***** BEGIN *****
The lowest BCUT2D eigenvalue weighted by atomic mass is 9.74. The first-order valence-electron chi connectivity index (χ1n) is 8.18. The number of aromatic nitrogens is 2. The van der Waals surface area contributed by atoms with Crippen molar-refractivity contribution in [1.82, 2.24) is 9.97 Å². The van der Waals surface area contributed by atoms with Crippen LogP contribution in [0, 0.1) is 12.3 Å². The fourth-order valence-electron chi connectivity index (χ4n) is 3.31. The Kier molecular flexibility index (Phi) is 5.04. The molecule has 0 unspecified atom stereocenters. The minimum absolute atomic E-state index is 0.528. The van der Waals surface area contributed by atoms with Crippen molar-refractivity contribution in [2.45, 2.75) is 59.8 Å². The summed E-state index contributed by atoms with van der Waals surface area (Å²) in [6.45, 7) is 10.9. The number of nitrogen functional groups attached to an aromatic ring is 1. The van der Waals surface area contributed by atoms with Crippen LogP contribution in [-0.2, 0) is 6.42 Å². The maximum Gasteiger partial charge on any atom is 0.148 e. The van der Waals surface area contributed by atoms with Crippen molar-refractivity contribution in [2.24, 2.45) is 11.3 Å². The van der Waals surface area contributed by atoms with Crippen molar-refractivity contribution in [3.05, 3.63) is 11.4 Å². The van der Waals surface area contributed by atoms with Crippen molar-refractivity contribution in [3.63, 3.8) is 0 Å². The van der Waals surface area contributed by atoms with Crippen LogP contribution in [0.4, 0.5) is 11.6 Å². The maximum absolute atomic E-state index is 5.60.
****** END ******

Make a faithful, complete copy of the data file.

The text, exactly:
The lowest BCUT2D eigenvalue weighted by atomic mass is 9.74. The first-order valence-electron chi connectivity index (χ1n) is 8.18. The number of aromatic nitrogens is 2. The van der Waals surface area contributed by atoms with Crippen molar-refractivity contribution in [1.82, 2.24) is 9.97 Å². The van der Waals surface area contributed by atoms with Crippen LogP contribution in [0, 0.1) is 12.3 Å². The fourth-order valence-electron chi connectivity index (χ4n) is 3.31. The Kier molecular flexibility index (Phi) is 5.04. The molecule has 0 unspecified atom stereocenters. The minimum absolute atomic E-state index is 0.528. The van der Waals surface area contributed by atoms with Crippen molar-refractivity contribution in [2.45, 2.75) is 59.8 Å². The summed E-state index contributed by atoms with van der Waals surface area (Å²) in [6.45, 7) is 10.9. The number of nitrogen functional groups attached to an aromatic ring is 1. The van der Waals surface area contributed by atoms with Crippen LogP contribution in [-0.2, 0) is 6.42 Å². The maximum Gasteiger partial charge on any atom is 0.148 e. The van der Waals surface area contributed by atoms with Crippen molar-refractivity contribution in [2.24, 2.45) is 11.3 Å². The van der Waals surface area contributed by atoms with Crippen molar-refractivity contribution in [3.05, 3.63) is 11.4 Å². The van der Waals surface area contributed by atoms with Crippen molar-refractivity contribution in [3.63, 3.8) is 0 Å². The van der Waals surface area contributed by atoms with Crippen LogP contribution in [0.4, 0.5) is 11.6 Å². The maximum absolute atomic E-state index is 5.60.